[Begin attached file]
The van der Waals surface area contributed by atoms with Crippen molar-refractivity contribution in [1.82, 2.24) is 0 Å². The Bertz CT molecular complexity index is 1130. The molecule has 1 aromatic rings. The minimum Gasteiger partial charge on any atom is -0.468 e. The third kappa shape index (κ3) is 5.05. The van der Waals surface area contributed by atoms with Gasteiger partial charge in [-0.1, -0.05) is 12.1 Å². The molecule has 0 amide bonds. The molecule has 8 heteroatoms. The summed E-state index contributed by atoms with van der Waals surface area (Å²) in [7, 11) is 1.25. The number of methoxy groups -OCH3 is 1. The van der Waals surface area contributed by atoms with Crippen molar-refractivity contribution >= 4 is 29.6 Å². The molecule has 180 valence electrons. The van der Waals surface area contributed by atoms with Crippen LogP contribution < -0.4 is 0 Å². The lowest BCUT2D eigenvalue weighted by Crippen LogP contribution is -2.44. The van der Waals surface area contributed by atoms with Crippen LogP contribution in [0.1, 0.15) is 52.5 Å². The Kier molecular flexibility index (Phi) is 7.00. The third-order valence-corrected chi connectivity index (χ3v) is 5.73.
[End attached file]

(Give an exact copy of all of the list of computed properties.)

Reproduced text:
The van der Waals surface area contributed by atoms with Crippen molar-refractivity contribution in [1.82, 2.24) is 0 Å². The Bertz CT molecular complexity index is 1130. The molecule has 1 aromatic rings. The minimum Gasteiger partial charge on any atom is -0.468 e. The third kappa shape index (κ3) is 5.05. The van der Waals surface area contributed by atoms with Gasteiger partial charge in [-0.1, -0.05) is 12.1 Å². The molecule has 0 amide bonds. The molecule has 8 heteroatoms. The summed E-state index contributed by atoms with van der Waals surface area (Å²) in [7, 11) is 1.25. The number of methoxy groups -OCH3 is 1. The van der Waals surface area contributed by atoms with Crippen molar-refractivity contribution >= 4 is 29.6 Å². The molecule has 180 valence electrons. The van der Waals surface area contributed by atoms with Crippen LogP contribution < -0.4 is 0 Å². The lowest BCUT2D eigenvalue weighted by Crippen LogP contribution is -2.44. The van der Waals surface area contributed by atoms with Crippen LogP contribution in [0.1, 0.15) is 52.5 Å². The Kier molecular flexibility index (Phi) is 7.00. The third-order valence-corrected chi connectivity index (χ3v) is 5.73.